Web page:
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Ralph Pucci: Artistic License

October 2016 - By Zoe Settle, Interiors Magazine

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"I wanted to do something to bring even more life to the Koga sculptures,” Ralph Pucci explains, standing in his eponymous New York gallery amid an exhibition of works by Pratt photography students. It’s a fitting partnership, now in its fifth incarnation, between the family business considered among the premiere design galleries in the world, and the equally renowned Brooklyn-based university. This time, photography students, both current and last year’s senior classes, were invited to submit a new work, “a commission, so to speak, to capture the Koga show,” says Stephen Hilger, chair of the Pratt Photography department.

Koga is John Koga, a highly influential modern sculptor from Hawaii, known for his ebullient rounded forms. As Pucci confesses, “I didn’t want to tell the students too, too much about what they should do, because that would have skewed their creativity.” In all, there were seven Pratt students whose work was chosen: Eliza Child, Arturo Olmos, Michelle Tartarotti, Nika De Carlo, Emily Ercolini, Elijah Majeski, and TJ Elias, who was voted Best of Show in the juried competition. Majeski claimed second place and De Carlo won third. Tartarotti’s homage was bisected, while De Carlo employed a still-life approach. The jury, including celebrated photographers Diego Uchitel and Antoine Bootz, chose Elias’ piece that references the cutouts of Matisse, “something very original, almost historical in approach - a great departure from his typical straightforward, documentary style,” says Hilger. “It was a great opportunity for students to creatively express themselves, to be exhibited in a new context, especially one of the caliber of Pucci, and to step up to the requisite professionalism.” As Elias said of the experience, “It was an opportunity to experiment with a new way of making work, and a lesson that as an artist sometimes it’s necessary to step out of your comfort zone, regardless of how it might turn out.” The show, both the photography and the sculptures that inspired them, is on view through October.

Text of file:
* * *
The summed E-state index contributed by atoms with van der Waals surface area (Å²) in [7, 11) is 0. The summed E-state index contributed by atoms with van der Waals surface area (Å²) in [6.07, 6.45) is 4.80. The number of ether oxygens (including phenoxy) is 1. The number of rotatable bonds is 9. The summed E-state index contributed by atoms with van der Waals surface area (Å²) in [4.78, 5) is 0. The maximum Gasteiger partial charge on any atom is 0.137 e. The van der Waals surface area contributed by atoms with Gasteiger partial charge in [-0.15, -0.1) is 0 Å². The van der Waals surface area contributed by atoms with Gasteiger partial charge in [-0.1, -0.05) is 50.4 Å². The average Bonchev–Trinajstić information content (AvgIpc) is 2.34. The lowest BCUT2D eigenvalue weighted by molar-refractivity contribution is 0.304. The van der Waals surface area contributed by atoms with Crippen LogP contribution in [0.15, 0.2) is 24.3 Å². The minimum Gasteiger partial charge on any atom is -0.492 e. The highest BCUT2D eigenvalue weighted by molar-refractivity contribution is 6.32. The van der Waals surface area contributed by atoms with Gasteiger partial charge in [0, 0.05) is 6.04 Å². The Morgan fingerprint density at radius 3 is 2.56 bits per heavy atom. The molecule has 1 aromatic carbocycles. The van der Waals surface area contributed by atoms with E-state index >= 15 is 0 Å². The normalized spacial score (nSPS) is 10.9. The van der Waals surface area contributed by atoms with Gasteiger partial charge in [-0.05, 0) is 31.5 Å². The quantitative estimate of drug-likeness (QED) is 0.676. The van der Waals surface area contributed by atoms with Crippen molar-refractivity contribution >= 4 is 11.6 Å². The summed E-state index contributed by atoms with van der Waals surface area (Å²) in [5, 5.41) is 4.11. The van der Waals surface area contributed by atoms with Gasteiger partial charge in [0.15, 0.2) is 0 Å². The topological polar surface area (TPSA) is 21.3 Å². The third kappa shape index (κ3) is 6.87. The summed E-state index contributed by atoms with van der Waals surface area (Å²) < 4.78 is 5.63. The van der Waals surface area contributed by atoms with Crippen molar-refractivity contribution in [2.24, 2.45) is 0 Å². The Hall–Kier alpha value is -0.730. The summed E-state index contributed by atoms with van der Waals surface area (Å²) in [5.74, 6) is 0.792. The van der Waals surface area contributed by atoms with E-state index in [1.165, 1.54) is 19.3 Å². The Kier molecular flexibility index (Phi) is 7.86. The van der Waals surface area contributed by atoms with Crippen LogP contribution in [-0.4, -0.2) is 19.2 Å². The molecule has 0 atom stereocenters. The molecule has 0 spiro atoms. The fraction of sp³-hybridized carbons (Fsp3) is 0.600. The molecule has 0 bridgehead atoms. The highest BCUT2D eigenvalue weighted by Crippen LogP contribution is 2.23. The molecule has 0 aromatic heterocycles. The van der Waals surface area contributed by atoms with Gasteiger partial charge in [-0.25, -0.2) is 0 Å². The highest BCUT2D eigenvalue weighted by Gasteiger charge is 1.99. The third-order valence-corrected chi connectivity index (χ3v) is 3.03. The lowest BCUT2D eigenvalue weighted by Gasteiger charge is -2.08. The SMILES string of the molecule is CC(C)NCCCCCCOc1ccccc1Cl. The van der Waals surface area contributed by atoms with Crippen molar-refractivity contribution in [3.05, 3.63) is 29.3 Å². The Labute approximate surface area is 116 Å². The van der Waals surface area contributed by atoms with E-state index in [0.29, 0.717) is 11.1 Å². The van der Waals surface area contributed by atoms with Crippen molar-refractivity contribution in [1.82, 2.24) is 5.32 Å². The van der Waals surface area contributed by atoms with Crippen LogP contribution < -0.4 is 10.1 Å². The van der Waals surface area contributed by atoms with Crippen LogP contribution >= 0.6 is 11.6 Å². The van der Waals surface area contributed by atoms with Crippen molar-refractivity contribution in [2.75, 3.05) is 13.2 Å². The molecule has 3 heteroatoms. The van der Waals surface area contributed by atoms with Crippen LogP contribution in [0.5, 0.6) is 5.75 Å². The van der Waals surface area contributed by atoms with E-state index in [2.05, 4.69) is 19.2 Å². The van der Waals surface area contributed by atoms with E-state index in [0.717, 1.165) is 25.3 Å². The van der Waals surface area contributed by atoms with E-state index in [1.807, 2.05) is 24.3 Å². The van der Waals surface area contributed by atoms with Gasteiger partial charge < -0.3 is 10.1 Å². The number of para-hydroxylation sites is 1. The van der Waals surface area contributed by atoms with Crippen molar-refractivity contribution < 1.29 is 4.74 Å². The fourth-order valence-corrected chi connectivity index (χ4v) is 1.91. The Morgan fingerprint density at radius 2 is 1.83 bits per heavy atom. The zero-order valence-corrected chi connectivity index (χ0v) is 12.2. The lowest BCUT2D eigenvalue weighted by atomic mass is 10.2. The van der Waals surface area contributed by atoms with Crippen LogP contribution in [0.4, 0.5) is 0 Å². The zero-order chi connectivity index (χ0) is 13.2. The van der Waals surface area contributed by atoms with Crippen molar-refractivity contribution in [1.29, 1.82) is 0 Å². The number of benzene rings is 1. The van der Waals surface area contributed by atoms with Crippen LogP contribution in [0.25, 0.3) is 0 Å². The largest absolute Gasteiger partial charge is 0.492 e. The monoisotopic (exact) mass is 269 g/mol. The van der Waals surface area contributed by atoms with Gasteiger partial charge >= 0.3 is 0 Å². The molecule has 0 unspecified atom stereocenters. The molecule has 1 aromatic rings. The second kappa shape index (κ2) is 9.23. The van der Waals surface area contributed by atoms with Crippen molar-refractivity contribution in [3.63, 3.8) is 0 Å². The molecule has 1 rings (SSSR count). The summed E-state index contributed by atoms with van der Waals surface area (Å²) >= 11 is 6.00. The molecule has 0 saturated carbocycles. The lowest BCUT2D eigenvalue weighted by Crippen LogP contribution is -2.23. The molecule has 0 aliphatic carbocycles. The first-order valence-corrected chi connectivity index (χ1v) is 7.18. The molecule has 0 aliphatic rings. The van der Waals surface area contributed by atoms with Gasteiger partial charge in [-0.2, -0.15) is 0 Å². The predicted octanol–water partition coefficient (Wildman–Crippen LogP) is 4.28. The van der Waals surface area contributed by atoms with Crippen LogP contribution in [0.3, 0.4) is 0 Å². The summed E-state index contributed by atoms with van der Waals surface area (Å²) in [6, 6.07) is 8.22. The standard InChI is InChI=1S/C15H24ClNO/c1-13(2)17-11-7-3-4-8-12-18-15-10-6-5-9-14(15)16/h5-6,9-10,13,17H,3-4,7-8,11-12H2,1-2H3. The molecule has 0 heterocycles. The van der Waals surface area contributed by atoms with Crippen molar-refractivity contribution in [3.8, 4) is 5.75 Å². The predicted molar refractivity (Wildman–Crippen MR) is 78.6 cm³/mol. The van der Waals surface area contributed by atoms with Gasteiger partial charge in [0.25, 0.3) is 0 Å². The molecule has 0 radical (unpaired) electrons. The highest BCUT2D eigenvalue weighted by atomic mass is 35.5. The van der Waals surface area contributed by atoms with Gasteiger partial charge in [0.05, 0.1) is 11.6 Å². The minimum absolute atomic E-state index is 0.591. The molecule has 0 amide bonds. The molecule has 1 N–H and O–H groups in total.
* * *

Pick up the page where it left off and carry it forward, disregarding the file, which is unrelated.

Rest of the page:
Tom Schotte is the most unique person you can get in academia,” Pucci says of the President of Pratt. “I call him up to suggest something and he just says ‘yes’, - no hesitation. We’re very similar that way; if you don’t do something when you have an idea, someone else will beat you to it.” It was with equivalent gumption that Pucci entered the high-end design market, encouraged by the legend Andrée Putman, expanding the mannequin fabrication company his parents started in the 1950s. This relationship with Pratt started in 2010, with an exhibition of fashion students’ works created from paper, displayed on the Pucci mannequins. “What we’re about at Pratt - creativity, new ideas, culture and how the visual arts interrelate - those are part of Ralph’s very essence,” says Schutte. The Koga/Pratt show overlapped Pucci’s celebration of Jens Risom’s 100th birthday and Vladimir Kagan’s last chair, so it spanned all generations and gave students a seriously impressive audience. As photography chair Hilger puts it, “Ralph is very good at putting people together and letting alchemy take place.”

The surprise element revealed in such collaborations, whether between students or established designers in his cadre, not knowing what may come about, is part of the thrill of art. A decade after Pucci opened a bright, expansive Los Angeles gallery in the Pacific Design Center, in January he will unveil a new, 12,000-square-foot location, a former dance studio dating from the 1920s, fresh with new possibilities and opportunities. “I was at one of the Pucci parties, where I met Philippe Anthonioz,” says Schutte of the French sculptor who worked with Diego Giacometti. “One of my goals at Pratt has been to put art on our campus and I’m very proud of the sculpture garden, the largest in New York City, which now has 73 pieces.” La Méditerranée by Anthonioz is the most recent to arrive, an indefinite loan from a client in Dallas, which sounds simple after the fact but certainly required a great deal of negotiating. “All of this came about because of attending a Pucci opening,” says Schutte. “When Ralph and I are together, we can’t stop thinking about possibility, and what boundaries we can break down.”

Images from Interiors Magazine